For her, though, it’s not like the children are dead. Rather, it’s like they’ve become a part of him, that man. The cheater. The abuser. So she doesn’t cry at night that they might as well be dead. She sits, instead, at the kitchen table drinking tea and licking a wound that will never go away. She’s been wronged, and she knows it. She also knows there’s no way to undo it. The kids could come, sure. They could sit at her table with her and talk about the weather. But she’d know, as she should have known before it happened, she could never trust them to talk about more than the weather.
So calculatingly she chooses not to buy gifts and cards this year. She almost did. She did last Christmas – sending the carefully chosen gift cards out with care and no expectation of return. Two months later the eldest contacted her again, but it was a short message. They’d moved before Christmas, it said, and although they did get their cards they’d only just gotten them last week. They’d been kicked from the house they’d shared with their father’s girlfriend and her parents. The eldest couldn’t give her the new address until “the drama died down”. They’d lost their job because of this and didn’t have a way to get a new one. But if Mom wanted to send another card in the future, she could just send them to the old address and they’d get their things eventually.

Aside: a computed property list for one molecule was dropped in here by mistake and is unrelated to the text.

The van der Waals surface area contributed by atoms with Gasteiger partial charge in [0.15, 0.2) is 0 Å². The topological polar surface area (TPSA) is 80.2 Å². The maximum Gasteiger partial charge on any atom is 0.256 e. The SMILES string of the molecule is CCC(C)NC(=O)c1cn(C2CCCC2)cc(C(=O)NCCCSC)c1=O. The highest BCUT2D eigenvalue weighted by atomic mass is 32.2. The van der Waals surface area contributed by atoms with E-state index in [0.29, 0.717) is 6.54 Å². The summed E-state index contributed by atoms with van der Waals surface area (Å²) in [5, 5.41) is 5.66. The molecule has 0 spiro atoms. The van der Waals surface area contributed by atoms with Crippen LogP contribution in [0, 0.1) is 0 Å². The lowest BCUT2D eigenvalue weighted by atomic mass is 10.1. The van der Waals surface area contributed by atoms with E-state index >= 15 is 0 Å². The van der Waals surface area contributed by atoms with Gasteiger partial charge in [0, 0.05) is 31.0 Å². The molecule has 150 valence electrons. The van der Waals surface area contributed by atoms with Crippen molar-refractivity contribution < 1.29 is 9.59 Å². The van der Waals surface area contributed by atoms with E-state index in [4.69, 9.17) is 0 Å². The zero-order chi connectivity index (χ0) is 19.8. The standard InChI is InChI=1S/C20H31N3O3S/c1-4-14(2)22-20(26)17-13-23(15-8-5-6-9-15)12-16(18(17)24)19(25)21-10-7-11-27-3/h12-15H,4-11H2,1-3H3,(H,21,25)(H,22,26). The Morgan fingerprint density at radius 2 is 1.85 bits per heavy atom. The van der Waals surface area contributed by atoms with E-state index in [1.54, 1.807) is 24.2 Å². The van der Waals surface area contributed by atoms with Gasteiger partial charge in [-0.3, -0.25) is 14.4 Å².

That was over a month ago.
At the time she read the message, stood up, and paced a while. It hurt, it really hurt, but more than anything it pissed her off. That was their father talking, even if the eldest didn’t mean to sound that way. She knew, though. Oh yes, she knew intimately every drama queen move that man made. She knew the over-complications and the excuses. It was always something with that man; some excuse not to work or improve upon his situation. A short while ago she’d noticed the eldest was turning out the same way.